The Poor Boy Who Foresaw The City (10 August 1973)
People looking at present developments in this area may not all be aware that confidence in Bletchley and district becoming a large and important place did not begin with the new city plan, nor with the Town Development Act of 1962, nor yet with the “Bigger, better, brighter Bletchley” sentiments expressed by the Gazette on its birth in the 1930s.
Nearly a hundred years ago a similar confidence was being expressed.
Similarly the idea of a large district council including the villages is not by any means new. And there have also been notions about the district’s lay-out which came remarkably close to what is actually happening.
For instance: I am the happy possessor of a copy of the second issue of the Fenny Stratford Weekly Times, which was “Published by T.C. Warren at his Stationery Warehouse, New Road, Fenny Stratford “on Thursday, August 28 1879. Its leading article recalls that 50 years previously the town had a public hall but no longer has one and goes on to advocate that a town hall should be provided (which it was, though for long the building has been used otherwise).
It then states: “Fenny Stratford is admirably situate, with excellent railway communication to all parts; a canal passes through the town; and still more, we have a beautiful and healthy locality. A town possessing these qualifications is almost certainly at some time to become a large and important place, but its prosperity depends largely upon its residents.”
The writer could not have foreseen the advent of the motor age and the difference it would make to towns lying along the old Watling Street, which in his time had grass growing down the middle, as old folk used to tell me. But it must have boosted enormously the confidence of local people who strove to make the town prosper and, one assumes, themselves along with it.
One of these was Mr. Hedley Clarke, whom I knew for the few years that he lived after the war. As a boy he was poor. He worked at Berwick’s shop in the High Street.
Each morning he had to clean the boots, catch a lively horse in the fields running down to Simpson and also do other chores before starting his real day’s work at the counter. But he was a hard worker and a born businessman.
One day he heard someone say: “If this boy isn’t kept back he will be the boss of these premises.” Forty –five years later he did own those premises, only to sell them again eight years afterwards and tell that story as “the greatest inspiration of my life.”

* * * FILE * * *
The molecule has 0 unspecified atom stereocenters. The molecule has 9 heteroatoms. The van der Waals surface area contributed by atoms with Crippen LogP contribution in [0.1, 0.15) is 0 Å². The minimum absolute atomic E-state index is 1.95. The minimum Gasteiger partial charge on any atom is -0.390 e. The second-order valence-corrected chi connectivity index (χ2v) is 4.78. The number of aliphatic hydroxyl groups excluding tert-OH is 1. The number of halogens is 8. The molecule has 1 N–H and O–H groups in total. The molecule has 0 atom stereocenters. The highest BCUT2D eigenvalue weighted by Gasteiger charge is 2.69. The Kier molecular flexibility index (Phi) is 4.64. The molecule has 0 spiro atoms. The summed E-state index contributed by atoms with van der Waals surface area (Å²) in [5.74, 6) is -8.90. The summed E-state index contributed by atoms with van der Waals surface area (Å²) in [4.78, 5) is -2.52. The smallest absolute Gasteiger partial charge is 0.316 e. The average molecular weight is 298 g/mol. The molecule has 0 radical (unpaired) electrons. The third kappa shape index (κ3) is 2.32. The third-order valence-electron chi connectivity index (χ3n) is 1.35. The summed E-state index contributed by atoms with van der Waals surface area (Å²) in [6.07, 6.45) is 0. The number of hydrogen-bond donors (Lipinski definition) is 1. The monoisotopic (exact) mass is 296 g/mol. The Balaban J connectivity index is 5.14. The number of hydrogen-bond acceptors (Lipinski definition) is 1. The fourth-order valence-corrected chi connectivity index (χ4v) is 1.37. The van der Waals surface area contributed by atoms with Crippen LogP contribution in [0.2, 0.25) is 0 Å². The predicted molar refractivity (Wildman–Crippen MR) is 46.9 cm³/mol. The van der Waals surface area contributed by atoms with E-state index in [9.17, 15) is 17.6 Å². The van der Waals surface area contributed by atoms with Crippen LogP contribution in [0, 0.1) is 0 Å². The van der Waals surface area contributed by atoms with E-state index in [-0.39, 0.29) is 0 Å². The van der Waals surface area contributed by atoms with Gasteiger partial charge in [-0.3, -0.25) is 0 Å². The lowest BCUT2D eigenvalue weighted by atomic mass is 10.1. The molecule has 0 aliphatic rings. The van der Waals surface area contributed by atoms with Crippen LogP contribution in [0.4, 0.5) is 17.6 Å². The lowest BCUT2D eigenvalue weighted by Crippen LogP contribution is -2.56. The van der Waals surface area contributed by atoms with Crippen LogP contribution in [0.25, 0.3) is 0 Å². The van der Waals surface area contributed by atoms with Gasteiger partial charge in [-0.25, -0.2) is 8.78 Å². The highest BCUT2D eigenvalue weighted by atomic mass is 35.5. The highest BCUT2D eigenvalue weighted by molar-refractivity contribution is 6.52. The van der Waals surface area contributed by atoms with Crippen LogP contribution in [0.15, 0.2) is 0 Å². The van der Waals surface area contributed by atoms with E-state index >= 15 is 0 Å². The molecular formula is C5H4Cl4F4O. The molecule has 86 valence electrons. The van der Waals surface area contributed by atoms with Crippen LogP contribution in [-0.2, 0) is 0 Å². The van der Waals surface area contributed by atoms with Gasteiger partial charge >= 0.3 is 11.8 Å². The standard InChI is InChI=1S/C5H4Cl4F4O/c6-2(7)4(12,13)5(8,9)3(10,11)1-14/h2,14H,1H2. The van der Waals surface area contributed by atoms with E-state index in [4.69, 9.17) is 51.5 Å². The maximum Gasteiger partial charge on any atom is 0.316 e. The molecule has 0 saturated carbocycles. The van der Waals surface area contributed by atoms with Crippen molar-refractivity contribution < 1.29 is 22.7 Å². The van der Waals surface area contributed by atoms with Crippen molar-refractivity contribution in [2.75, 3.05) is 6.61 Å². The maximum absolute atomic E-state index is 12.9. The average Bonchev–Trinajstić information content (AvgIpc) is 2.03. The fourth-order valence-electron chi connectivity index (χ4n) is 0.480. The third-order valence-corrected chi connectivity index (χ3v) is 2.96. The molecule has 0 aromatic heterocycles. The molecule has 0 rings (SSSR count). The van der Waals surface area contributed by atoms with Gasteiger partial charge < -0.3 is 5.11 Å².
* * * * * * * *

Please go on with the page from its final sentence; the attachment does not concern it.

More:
But over those decades he had dealt in much more than that, and for many years was in charge of the sub-post office in Bletchley Road (Queensway) that stood where Elmo’s stores are now, the general post office then being at the railway station.
Some said he was too much of a businessman for their liking, but in his own way I think he did a lot of good for the town, including playing a big part in running the Bletchley Horticultural Society’s annual August show which before the war was known as the best one-day show in the Midlands.
I had nothing but courtesy from him and I particularly remember the simple pleasure with which he showed me a fine root of potatoes he had grown at his house in Manor Road from just a piece of potato and with no more feed than clippings from the lawn.
On one occasion he said that during all his time in Bletchley (I think he was a Bow Brickhill boy) he had never ceased to extol Bletchley as an ideal industrial centre – though not one to be swallowed up by brickmaking.
He regretted the time years before when at a review of county districts only Water Eaton of several parishes to the south of the then Bletchley urban area had agreed to a proposed inclusion in Bletchley.
He then suggested:
- That every rural council should be abolished.
- That urban areas should be extended to cover the whole country.
- That the Brickhills should become residential areas.
- That industry should be concentrated around the railway, the canal and the main road.
- That the riverside should be used for playing fields with a promenade along the banks.
It hasn’t quite worked out like that, of course. Bletchley’s expansion is going northwards as part of an unforeseen new city. A then unforeseeable motorway is also having an effect.
But today we find the old district councils in their last year and large new ones created to take in both rural and urban elements. We find large industrial estates just off the old main road and the railway. And we find the riverside planned as a linear park throughout the city.
Hedley’s observations were made more than a quarter of a century ago. They were suggestions, not forecasts.
Obviously they were not made on the spur of the moment, but had been simmering in his head and most likely in other heads too for years.
In the light of what is happening today, I don’t think they were at all bad, do you?